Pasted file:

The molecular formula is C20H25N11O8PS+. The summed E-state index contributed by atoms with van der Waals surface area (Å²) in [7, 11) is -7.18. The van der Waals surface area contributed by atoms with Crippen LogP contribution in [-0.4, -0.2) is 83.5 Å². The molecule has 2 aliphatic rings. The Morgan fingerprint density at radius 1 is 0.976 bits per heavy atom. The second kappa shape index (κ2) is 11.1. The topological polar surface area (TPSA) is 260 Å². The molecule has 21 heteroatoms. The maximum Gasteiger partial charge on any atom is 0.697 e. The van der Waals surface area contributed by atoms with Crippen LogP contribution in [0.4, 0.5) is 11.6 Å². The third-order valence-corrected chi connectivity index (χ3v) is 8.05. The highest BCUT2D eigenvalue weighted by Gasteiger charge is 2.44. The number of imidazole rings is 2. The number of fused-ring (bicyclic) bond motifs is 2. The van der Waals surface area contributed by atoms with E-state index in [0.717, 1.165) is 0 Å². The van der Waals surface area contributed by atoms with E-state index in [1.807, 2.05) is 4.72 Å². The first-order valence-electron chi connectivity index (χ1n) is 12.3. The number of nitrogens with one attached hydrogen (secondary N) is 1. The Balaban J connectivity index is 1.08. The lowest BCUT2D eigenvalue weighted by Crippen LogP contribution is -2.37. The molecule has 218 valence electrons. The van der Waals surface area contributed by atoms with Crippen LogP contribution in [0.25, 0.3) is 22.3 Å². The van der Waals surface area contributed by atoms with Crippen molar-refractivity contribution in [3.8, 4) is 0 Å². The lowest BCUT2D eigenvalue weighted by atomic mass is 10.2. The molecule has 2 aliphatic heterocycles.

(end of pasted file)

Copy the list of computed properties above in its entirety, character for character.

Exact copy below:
The molecular formula is C20H25N11O8PS+. The summed E-state index contributed by atoms with van der Waals surface area (Å²) in [7, 11) is -7.18. The van der Waals surface area contributed by atoms with Crippen LogP contribution in [-0.4, -0.2) is 83.5 Å². The molecule has 2 aliphatic rings. The Morgan fingerprint density at radius 1 is 0.976 bits per heavy atom. The second kappa shape index (κ2) is 11.1. The topological polar surface area (TPSA) is 260 Å². The molecule has 21 heteroatoms. The maximum Gasteiger partial charge on any atom is 0.697 e. The van der Waals surface area contributed by atoms with Crippen LogP contribution in [0.4, 0.5) is 11.6 Å². The third-order valence-corrected chi connectivity index (χ3v) is 8.05. The highest BCUT2D eigenvalue weighted by Gasteiger charge is 2.44. The number of imidazole rings is 2. The number of fused-ring (bicyclic) bond motifs is 2. The van der Waals surface area contributed by atoms with E-state index in [0.717, 1.165) is 0 Å². The van der Waals surface area contributed by atoms with E-state index in [1.807, 2.05) is 4.72 Å². The first-order valence-electron chi connectivity index (χ1n) is 12.3. The number of nitrogens with one attached hydrogen (secondary N) is 1. The Balaban J connectivity index is 1.08. The lowest BCUT2D eigenvalue weighted by Crippen LogP contribution is -2.37. The molecule has 218 valence electrons. The van der Waals surface area contributed by atoms with Crippen LogP contribution in [0.25, 0.3) is 22.3 Å². The van der Waals surface area contributed by atoms with Crippen molar-refractivity contribution in [3.8, 4) is 0 Å². The lowest BCUT2D eigenvalue weighted by atomic mass is 10.2. The molecule has 2 aliphatic heterocycles.